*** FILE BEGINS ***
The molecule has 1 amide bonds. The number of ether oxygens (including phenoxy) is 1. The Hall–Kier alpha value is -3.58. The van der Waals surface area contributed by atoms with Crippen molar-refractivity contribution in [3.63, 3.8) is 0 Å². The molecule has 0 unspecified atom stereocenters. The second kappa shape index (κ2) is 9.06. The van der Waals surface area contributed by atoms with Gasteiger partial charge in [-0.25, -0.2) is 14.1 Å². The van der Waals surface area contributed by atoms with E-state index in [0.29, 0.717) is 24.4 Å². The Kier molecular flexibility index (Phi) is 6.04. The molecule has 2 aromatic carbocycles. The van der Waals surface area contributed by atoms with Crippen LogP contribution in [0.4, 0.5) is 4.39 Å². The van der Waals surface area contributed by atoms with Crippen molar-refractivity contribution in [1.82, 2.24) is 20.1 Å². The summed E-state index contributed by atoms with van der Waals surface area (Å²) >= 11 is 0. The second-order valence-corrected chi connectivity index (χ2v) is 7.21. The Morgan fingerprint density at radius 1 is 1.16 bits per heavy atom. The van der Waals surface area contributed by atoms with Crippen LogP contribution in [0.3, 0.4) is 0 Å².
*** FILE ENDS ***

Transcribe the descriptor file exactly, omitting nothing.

The molecule has 1 amide bonds. The number of ether oxygens (including phenoxy) is 1. The Hall–Kier alpha value is -3.58. The van der Waals surface area contributed by atoms with Crippen molar-refractivity contribution in [3.63, 3.8) is 0 Å². The molecule has 0 unspecified atom stereocenters. The second kappa shape index (κ2) is 9.06. The van der Waals surface area contributed by atoms with Gasteiger partial charge in [-0.25, -0.2) is 14.1 Å². The van der Waals surface area contributed by atoms with E-state index in [0.29, 0.717) is 24.4 Å². The Kier molecular flexibility index (Phi) is 6.04. The molecule has 2 aromatic carbocycles. The van der Waals surface area contributed by atoms with Crippen LogP contribution in [0.4, 0.5) is 4.39 Å². The van der Waals surface area contributed by atoms with Crippen molar-refractivity contribution in [1.82, 2.24) is 20.1 Å². The summed E-state index contributed by atoms with van der Waals surface area (Å²) >= 11 is 0. The second-order valence-corrected chi connectivity index (χ2v) is 7.21. The Morgan fingerprint density at radius 1 is 1.16 bits per heavy atom. The van der Waals surface area contributed by atoms with Crippen LogP contribution in [0.3, 0.4) is 0 Å².